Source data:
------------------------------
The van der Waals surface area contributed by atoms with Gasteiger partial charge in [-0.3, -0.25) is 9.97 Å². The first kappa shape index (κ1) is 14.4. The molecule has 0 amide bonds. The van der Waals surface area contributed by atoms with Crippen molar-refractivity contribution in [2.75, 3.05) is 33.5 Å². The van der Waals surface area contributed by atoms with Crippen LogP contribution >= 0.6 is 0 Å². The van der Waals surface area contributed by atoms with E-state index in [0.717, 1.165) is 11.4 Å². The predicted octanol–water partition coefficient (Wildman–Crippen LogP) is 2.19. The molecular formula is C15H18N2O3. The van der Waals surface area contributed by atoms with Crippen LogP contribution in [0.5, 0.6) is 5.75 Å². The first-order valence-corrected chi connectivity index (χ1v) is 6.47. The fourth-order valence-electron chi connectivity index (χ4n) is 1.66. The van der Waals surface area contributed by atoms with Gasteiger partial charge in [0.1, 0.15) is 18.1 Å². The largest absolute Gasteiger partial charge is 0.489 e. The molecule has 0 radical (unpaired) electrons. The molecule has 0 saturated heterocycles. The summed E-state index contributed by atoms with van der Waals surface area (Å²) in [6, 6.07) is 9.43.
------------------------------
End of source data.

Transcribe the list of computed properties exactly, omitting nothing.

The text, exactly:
The van der Waals surface area contributed by atoms with Gasteiger partial charge in [-0.3, -0.25) is 9.97 Å². The first kappa shape index (κ1) is 14.4. The molecule has 0 amide bonds. The van der Waals surface area contributed by atoms with Crippen molar-refractivity contribution in [2.75, 3.05) is 33.5 Å². The van der Waals surface area contributed by atoms with Crippen LogP contribution >= 0.6 is 0 Å². The van der Waals surface area contributed by atoms with E-state index in [0.717, 1.165) is 11.4 Å². The predicted octanol–water partition coefficient (Wildman–Crippen LogP) is 2.19. The molecular formula is C15H18N2O3. The van der Waals surface area contributed by atoms with Crippen LogP contribution in [0.5, 0.6) is 5.75 Å². The first-order valence-corrected chi connectivity index (χ1v) is 6.47. The fourth-order valence-electron chi connectivity index (χ4n) is 1.66. The van der Waals surface area contributed by atoms with Gasteiger partial charge in [0.1, 0.15) is 18.1 Å². The largest absolute Gasteiger partial charge is 0.489 e. The molecule has 0 radical (unpaired) electrons. The molecule has 0 saturated heterocycles. The summed E-state index contributed by atoms with van der Waals surface area (Å²) in [6, 6.07) is 9.43.